In urticaria, or nettle-rash, the erythematous eruption appears in the form of wheals which produce the most distressing irritation. The com plaint may be acute or chronic, and sometimes continues with varying in tensity for months or even years. In the acute form, nettle-rash is a com mon consequence of indigestion and acidity, and is often excited by special articles of food, such as shell-fish, mushrooms, etc. Insanitary conditions have been said to have an influence in promoting the disorder. Whether this be so or not, the affection is no doubt common in neglected children amongst the poor. In such cases it may, however, be the conse quence of uncleanliness, for in subjects with delicate skins external irrita tion alone will set up the complaint. Thus, the eruption may be produced by pediculi, and is a not uncommon complication of scabies and eczema. In the chronic variety nettle-rash appears to be in many cases a disorder of purely nervous origin ; for the eruption is often quite uninfluenced by modifications of diet, while it yields readily to large doses of quinine, as will be afterwards described.
its common form the rash consists of a number of small elevations which rapidly increase in size and become white in the centre with a red border. These wheals are of various sizes and shapes. The smaller may be of the diameter of a pea ; but the larger may measure one or two inches in breadth and reach a considerable elevation above the surface. Sometimes the spots assume an elongated form like thick streaks ; or, again, may appear as a bright red more or less diffused erythematous. blush. In any case they give rise to a stinging irritation which necessitates repeated frictions for its relief. The itching, however, is increased by the means used to relieve it, and the act of rubbing and scratching the skin produces a fresh crop of spots. The course of each individual wheal is very short, for the spots come and go with great rapid ity. Any part of the body may be affected. The wheals may appear on the face, the hands and feet, the limbs, and the trunk ; and the rash in usually roughly symmetrical. Sometimes the eruption is not limited to.
the skin but affects the mucous membrane as well. Thus, the tongue or throat may suddenly swell up and produce alarming symptoms ; but the swelling subsides again as rapidly as it arose.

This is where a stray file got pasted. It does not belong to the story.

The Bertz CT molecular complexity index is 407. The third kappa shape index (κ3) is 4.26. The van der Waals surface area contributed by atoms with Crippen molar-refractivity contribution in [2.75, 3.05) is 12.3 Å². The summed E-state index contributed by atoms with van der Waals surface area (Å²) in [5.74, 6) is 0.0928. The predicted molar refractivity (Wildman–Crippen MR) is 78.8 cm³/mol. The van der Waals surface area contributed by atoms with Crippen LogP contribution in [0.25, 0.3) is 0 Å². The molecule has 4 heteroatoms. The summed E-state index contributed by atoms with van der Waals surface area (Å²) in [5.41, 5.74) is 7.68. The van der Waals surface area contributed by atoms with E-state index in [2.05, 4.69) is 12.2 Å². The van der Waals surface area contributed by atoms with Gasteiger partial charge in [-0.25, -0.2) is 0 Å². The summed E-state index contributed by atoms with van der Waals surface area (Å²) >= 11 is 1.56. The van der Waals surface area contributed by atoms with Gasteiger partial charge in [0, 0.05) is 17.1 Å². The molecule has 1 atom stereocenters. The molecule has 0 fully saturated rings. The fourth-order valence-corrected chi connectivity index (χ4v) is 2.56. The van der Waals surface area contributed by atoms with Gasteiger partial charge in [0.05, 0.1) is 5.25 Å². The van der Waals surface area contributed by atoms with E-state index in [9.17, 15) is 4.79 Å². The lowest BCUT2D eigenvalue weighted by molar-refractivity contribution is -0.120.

In acute urticaria there may be well-marked constitutional symptoms. The rash may be preceded by fever, a furred tongue,•vomiting, a quick, feeble pulse, and in some cases a distressing feeling of prostration. These. symptoms are greatly relieved when the wheals appear. An acute attack of nettle-rash lasts from a few hours to several days. Even in this short. time, it varies much in intensity, and is usually greatly aggravated at. night.
In the chronic form, the disorder continues for months. Its course is always very variable, and is subject to occasional remissions, so that it more resembles a series of acute or sub-acute attacks. In this form the eruption may be confined to certain localities (urticaria conferta), or may be general and affect all parts of the body indiscriminately. The wheals are sometimes mixed up with small papular projections, and the complaint is then called lichen urticatus. Another variety of the chronic complaint is that called by Dr. Sangster urticaria pignientosa. The wheals are here very persistent, and leave yellowish pigmented spots on the skin.
is readily recognised. The characteristic wheals resembling exactly the sting of a nettle, the irritation to which they give rise, and the rapidity with which they come and go, leave no room for hesi tation. The severe constitutional symptoms which sometimes precede the acute attack might conceivably arise from so many causes that no opinion should be hazarded until the eruption appears and explains what was ob scure. The beginning of the exanthemata may be marked by similar phenomena, and the metastasis of mumps to the testicle or breast is occa sionally preceded by like symptoms.